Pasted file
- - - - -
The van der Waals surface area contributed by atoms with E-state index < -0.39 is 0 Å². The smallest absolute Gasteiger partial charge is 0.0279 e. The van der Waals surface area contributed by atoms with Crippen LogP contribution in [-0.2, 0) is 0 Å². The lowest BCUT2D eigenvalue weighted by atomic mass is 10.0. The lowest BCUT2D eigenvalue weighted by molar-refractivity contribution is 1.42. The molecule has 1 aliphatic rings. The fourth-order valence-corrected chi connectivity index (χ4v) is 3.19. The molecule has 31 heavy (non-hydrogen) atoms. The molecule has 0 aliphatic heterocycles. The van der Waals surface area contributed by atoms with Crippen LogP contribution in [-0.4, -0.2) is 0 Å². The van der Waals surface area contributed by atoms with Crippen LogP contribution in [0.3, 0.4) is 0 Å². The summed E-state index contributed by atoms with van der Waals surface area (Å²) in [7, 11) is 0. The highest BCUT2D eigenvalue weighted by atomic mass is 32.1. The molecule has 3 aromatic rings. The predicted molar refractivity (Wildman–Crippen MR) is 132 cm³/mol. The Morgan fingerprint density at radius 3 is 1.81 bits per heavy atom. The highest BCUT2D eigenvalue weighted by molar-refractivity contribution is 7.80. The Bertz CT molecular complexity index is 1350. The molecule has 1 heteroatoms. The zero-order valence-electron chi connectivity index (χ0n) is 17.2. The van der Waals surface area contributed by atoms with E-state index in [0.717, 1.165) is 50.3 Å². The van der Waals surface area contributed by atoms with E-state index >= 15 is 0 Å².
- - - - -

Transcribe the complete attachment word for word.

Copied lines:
The van der Waals surface area contributed by atoms with E-state index < -0.39 is 0 Å². The smallest absolute Gasteiger partial charge is 0.0279 e. The van der Waals surface area contributed by atoms with Crippen LogP contribution in [-0.2, 0) is 0 Å². The lowest BCUT2D eigenvalue weighted by atomic mass is 10.0. The lowest BCUT2D eigenvalue weighted by molar-refractivity contribution is 1.42. The molecule has 1 aliphatic rings. The fourth-order valence-corrected chi connectivity index (χ4v) is 3.19. The molecule has 31 heavy (non-hydrogen) atoms. The molecule has 0 aliphatic heterocycles. The van der Waals surface area contributed by atoms with Crippen LogP contribution in [-0.4, -0.2) is 0 Å². The van der Waals surface area contributed by atoms with Crippen LogP contribution in [0.3, 0.4) is 0 Å². The summed E-state index contributed by atoms with van der Waals surface area (Å²) in [7, 11) is 0. The highest BCUT2D eigenvalue weighted by atomic mass is 32.1. The molecule has 3 aromatic rings. The predicted molar refractivity (Wildman–Crippen MR) is 132 cm³/mol. The Morgan fingerprint density at radius 3 is 1.81 bits per heavy atom. The highest BCUT2D eigenvalue weighted by molar-refractivity contribution is 7.80. The Bertz CT molecular complexity index is 1350. The molecule has 1 heteroatoms. The zero-order valence-electron chi connectivity index (χ0n) is 17.2. The van der Waals surface area contributed by atoms with E-state index in [0.717, 1.165) is 50.3 Å². The van der Waals surface area contributed by atoms with E-state index >= 15 is 0 Å².